As a prison governor, Don Cabana presided over six executions. Now an anti-death penalty campaigner
He's Italian born, fought in Vietnam, Catholic, six kids, loving wife, lives in Mississippi. "I didn't want to be an executioner," says Don Cabana, 49, a baby-faced hulk of a guy. "I was just an instrument of the legal system."

Hands rest comfortably on a protruding belly. "Look, if I hadn't done it, somebody else would have had to do it. What is the point of shirking one's responsibilities?" Then he changes tack: "I had six children to support - what else could I have done?" A new breath: "God wanted me to do it ... he wanted a humane killer ... I was humane. I was compassionate."

Mr Cabana is talking about his job as governor of Mississippi's state prison in Parchman, about his job as executioner for the inmates on Death Row. He witnessed one execution, prepared three men for execution and executed two himself. One of these two men he now suspects was innocent, but he tries not to think about that too much. The other man he executed he grew to love: "I mouthed the words 'I love you' to him as he was sitting inside the gas chamber."

"I wouldn't say I was in favour of the death penalty when I was carrying out the executions. I just saw it as a necessary evil," says Mr Cabana. What does he think about capital punishment now? "I use my experiences as an executioner to speak out against it," is the answer he patters off. He is writing a book about his experiences called Midnight Sunrise. He also teaches criminology at Mississippi University.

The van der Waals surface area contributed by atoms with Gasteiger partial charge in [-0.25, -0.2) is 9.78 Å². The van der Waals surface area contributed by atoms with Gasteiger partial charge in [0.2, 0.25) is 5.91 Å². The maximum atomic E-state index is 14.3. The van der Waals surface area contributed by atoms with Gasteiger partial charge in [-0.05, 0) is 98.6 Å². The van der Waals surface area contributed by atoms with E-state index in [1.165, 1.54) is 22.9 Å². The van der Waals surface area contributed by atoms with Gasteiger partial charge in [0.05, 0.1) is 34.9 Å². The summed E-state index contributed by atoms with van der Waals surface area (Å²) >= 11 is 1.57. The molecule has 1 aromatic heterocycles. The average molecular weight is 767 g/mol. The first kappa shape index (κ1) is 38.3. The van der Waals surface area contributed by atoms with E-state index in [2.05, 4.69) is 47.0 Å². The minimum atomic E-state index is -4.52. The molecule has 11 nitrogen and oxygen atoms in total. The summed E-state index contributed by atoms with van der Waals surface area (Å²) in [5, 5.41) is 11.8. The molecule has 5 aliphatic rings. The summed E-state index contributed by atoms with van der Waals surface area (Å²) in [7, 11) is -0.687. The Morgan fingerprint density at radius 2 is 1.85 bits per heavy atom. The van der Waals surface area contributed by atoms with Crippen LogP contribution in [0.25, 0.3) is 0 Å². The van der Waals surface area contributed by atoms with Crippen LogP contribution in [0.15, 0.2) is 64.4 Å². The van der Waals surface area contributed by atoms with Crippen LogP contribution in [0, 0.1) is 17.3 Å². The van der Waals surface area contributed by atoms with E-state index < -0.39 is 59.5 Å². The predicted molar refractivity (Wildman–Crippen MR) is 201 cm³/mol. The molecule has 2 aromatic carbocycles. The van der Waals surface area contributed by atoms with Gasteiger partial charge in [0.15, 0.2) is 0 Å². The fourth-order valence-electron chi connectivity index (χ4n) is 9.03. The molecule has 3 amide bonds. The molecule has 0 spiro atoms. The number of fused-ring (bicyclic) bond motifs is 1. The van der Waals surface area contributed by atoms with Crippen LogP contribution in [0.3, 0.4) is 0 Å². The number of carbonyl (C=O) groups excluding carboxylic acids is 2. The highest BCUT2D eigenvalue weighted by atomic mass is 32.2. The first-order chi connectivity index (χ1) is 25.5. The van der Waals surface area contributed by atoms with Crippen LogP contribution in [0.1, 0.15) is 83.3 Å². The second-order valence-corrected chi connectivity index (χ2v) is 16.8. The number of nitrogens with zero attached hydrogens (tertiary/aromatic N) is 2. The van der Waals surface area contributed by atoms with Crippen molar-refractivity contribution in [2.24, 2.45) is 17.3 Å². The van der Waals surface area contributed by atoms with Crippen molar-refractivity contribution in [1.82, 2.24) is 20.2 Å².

Execution day, says Mr Cabana, usually began at 5am. He'd put on casual clothes ("I don't like to feel like an undertaker"), then go straight to Death Row from his governor's residence on the compound. A prison chaplain and prison psychiatrists would circulate along Death Row.

Late that morning, Mr Cabana would go to the cell of the condemned prisoner and talk - about what the prisoner wanted to eat for his last meal, what arrangements he wished to make regarding the disposal of his body - and whether or not he wished a member of the family to witness the execution. These ritual questions helped the staff ("It gives them something to do," says Mr Cabana). But they were humiliating for the prisoner: "What difference does it matter what I eat for my last meal?" one condemned man lashed out. "Who in the hell wants to eat anyway?"